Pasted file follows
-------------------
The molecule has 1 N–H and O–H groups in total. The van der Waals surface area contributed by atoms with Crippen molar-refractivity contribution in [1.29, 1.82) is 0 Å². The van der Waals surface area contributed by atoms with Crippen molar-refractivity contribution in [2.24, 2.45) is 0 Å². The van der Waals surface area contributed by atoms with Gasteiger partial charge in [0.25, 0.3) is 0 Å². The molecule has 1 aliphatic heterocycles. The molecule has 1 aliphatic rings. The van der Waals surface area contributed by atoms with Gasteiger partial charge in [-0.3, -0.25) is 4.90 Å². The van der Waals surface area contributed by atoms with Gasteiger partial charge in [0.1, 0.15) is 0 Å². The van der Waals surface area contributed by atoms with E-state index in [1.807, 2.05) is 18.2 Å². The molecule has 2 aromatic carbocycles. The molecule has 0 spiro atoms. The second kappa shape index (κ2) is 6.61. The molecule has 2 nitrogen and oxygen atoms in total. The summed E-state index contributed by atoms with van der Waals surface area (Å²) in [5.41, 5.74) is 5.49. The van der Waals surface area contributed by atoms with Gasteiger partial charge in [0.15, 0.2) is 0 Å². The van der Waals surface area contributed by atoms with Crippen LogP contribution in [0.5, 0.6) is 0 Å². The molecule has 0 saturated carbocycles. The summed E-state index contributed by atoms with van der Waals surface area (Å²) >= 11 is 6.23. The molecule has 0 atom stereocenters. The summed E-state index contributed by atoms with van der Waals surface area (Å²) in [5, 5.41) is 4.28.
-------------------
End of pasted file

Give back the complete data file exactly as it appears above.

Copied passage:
The molecule has 1 N–H and O–H groups in total. The van der Waals surface area contributed by atoms with Crippen molar-refractivity contribution in [1.29, 1.82) is 0 Å². The van der Waals surface area contributed by atoms with Crippen molar-refractivity contribution in [2.24, 2.45) is 0 Å². The van der Waals surface area contributed by atoms with Gasteiger partial charge in [0.25, 0.3) is 0 Å². The molecule has 1 aliphatic heterocycles. The molecule has 1 aliphatic rings. The van der Waals surface area contributed by atoms with Gasteiger partial charge in [-0.3, -0.25) is 4.90 Å². The van der Waals surface area contributed by atoms with Gasteiger partial charge in [0.1, 0.15) is 0 Å². The van der Waals surface area contributed by atoms with E-state index in [1.807, 2.05) is 18.2 Å². The molecule has 2 aromatic carbocycles. The molecule has 0 spiro atoms. The second kappa shape index (κ2) is 6.61. The molecule has 2 nitrogen and oxygen atoms in total. The summed E-state index contributed by atoms with van der Waals surface area (Å²) in [5.41, 5.74) is 5.49. The van der Waals surface area contributed by atoms with Gasteiger partial charge in [0.15, 0.2) is 0 Å². The van der Waals surface area contributed by atoms with Crippen LogP contribution in [0.5, 0.6) is 0 Å². The molecule has 0 saturated carbocycles. The summed E-state index contributed by atoms with van der Waals surface area (Å²) >= 11 is 6.23. The molecule has 0 atom stereocenters. The summed E-state index contributed by atoms with van der Waals surface area (Å²) in [5, 5.41) is 4.28.